Media Relations Dept.
Radio interviews Available: Monday, Nov. 18
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Motions in nearby galaxy cluster reveal presence of hidden superstructure
Gravity Probe B mission begins collecting science to test Einstein's theory
For release: 11/12/2002
Satellite release #: 02-287
Attention News Directors
Free Radio Interviews Available
Monday, Nov. 18
Leonids will be spectacular! 2002 meteor shower could have peak rates between 600 to 2,000 per hour – biggest for the next 30 years
- Earth passes through debris streams from Comet Tempel-Tuttle next week and the resulting Leonids meteor shower could be the most visible for the next 30 years.
- Called Leonids because meteors appear to radiate out of the constellation Leo, the shower is predicted to peak in the pre-dawn hours of Tuesday Nov. 19.
- Stargazers in the United States will get the best chance to “catch” a shooting star as rates between 600 to 2,000 meteors per hour are possible over North America.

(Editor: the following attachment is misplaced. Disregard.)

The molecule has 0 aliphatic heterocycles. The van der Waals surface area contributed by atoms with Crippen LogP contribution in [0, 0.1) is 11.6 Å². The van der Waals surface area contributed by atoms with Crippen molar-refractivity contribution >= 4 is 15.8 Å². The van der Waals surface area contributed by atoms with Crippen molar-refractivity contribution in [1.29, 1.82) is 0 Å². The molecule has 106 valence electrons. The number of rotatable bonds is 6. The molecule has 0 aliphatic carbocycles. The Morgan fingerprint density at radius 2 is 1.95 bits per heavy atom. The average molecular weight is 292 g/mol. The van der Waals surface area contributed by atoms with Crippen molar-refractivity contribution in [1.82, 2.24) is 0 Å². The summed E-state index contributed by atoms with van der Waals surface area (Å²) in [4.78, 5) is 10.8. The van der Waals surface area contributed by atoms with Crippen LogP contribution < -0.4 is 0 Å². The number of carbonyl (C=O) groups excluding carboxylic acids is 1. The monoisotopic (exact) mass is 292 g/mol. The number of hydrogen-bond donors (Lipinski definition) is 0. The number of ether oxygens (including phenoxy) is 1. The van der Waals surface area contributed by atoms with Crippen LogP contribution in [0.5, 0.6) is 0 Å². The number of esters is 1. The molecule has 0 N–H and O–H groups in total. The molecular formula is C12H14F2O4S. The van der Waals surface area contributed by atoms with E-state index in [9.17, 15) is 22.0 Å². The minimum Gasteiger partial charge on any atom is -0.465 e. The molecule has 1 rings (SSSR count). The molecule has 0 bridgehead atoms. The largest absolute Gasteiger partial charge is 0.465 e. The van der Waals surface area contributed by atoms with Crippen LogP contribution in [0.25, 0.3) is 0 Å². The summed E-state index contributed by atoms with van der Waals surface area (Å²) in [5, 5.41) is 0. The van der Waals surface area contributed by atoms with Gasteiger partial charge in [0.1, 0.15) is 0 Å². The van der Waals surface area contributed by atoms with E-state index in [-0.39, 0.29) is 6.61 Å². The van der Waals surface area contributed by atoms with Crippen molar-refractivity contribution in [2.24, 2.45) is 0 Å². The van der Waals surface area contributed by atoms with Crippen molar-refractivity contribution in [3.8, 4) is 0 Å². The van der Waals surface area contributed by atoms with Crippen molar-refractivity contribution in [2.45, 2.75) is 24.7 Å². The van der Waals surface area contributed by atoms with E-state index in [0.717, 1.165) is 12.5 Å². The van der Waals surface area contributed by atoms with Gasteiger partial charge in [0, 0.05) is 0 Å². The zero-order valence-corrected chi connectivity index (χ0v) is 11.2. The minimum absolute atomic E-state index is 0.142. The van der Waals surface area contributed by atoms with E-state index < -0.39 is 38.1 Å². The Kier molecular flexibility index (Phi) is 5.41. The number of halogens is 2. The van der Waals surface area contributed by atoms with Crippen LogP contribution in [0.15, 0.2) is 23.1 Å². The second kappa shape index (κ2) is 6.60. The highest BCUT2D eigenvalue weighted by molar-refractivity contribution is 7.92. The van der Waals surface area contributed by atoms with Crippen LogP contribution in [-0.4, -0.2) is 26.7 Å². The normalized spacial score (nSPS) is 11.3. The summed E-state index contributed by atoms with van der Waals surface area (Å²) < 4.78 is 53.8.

- Meteors are produced when bits of debris from comets or asteroids enter Earth's atmosphere and burn up, creating a brief, usually white, streak of light.
- They’re small usually between the size of a grain of sand and a pebble and fast traveling at speeds of 45 miles per second (71 kilometers per second.)
- Experts at NASA’s Marshall Space Flight Center in Huntsville, Ala., and the University of Western Ontario in London, Ontario, predict space debris hazards to help protect satellites.
- Talk to an expert about Leonids, its importance and the best way to see this year’s “show.”
Manager, Space Science Department
Marshall Space Flight Center
Radio Interview Information:
Grant Thompson (256) 544-4159
Steve Roy, Media Relations
For more information:
Visit the Marshall News Center for news media.
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